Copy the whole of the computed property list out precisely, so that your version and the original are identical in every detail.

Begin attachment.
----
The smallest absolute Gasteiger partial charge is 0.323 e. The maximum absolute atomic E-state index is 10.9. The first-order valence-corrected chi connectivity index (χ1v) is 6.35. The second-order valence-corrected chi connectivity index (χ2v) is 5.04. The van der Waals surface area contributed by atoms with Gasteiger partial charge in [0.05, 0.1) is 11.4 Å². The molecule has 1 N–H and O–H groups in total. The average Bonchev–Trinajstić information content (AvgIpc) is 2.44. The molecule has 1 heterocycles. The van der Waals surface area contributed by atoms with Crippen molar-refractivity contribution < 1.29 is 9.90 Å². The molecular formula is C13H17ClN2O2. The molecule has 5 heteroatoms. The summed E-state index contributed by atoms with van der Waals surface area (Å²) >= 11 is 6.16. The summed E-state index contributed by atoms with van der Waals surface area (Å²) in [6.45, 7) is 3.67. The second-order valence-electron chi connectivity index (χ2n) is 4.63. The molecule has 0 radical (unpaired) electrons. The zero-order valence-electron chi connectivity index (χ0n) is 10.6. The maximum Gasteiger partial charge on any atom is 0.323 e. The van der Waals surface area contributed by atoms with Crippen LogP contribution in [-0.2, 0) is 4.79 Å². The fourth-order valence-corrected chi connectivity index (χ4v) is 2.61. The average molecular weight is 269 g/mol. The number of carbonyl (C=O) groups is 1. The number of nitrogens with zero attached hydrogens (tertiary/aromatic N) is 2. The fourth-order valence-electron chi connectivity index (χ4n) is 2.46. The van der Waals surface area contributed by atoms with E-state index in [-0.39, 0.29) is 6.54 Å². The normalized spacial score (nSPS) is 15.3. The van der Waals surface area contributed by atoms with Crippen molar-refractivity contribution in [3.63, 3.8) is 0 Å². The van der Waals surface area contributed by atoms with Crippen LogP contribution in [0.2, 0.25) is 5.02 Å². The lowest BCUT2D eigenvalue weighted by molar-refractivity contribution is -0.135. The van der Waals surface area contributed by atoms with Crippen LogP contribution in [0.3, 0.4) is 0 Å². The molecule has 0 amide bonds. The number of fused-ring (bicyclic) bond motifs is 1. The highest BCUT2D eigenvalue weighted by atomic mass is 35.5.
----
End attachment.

The smallest absolute Gasteiger partial charge is 0.323 e. The maximum absolute atomic E-state index is 10.9. The first-order valence-corrected chi connectivity index (χ1v) is 6.35. The second-order valence-corrected chi connectivity index (χ2v) is 5.04. The van der Waals surface area contributed by atoms with Gasteiger partial charge in [0.05, 0.1) is 11.4 Å². The molecule has 1 N–H and O–H groups in total. The average Bonchev–Trinajstić information content (AvgIpc) is 2.44. The molecule has 1 heterocycles. The van der Waals surface area contributed by atoms with Crippen molar-refractivity contribution < 1.29 is 9.90 Å². The molecular formula is C13H17ClN2O2. The molecule has 5 heteroatoms. The summed E-state index contributed by atoms with van der Waals surface area (Å²) >= 11 is 6.16. The summed E-state index contributed by atoms with van der Waals surface area (Å²) in [6.45, 7) is 3.67. The second-order valence-electron chi connectivity index (χ2n) is 4.63. The molecule has 0 radical (unpaired) electrons. The zero-order valence-electron chi connectivity index (χ0n) is 10.6. The maximum Gasteiger partial charge on any atom is 0.323 e. The van der Waals surface area contributed by atoms with Crippen LogP contribution in [-0.2, 0) is 4.79 Å². The fourth-order valence-corrected chi connectivity index (χ4v) is 2.61. The average molecular weight is 269 g/mol. The number of carbonyl (C=O) groups is 1. The number of nitrogens with zero attached hydrogens (tertiary/aromatic N) is 2. The fourth-order valence-electron chi connectivity index (χ4n) is 2.46. The van der Waals surface area contributed by atoms with E-state index in [-0.39, 0.29) is 6.54 Å². The normalized spacial score (nSPS) is 15.3. The van der Waals surface area contributed by atoms with Crippen molar-refractivity contribution in [3.63, 3.8) is 0 Å². The van der Waals surface area contributed by atoms with Crippen LogP contribution in [0.2, 0.25) is 5.02 Å². The lowest BCUT2D eigenvalue weighted by molar-refractivity contribution is -0.135. The van der Waals surface area contributed by atoms with Crippen LogP contribution in [0.3, 0.4) is 0 Å². The molecule has 0 amide bonds. The number of fused-ring (bicyclic) bond motifs is 1. The highest BCUT2D eigenvalue weighted by atomic mass is 35.5.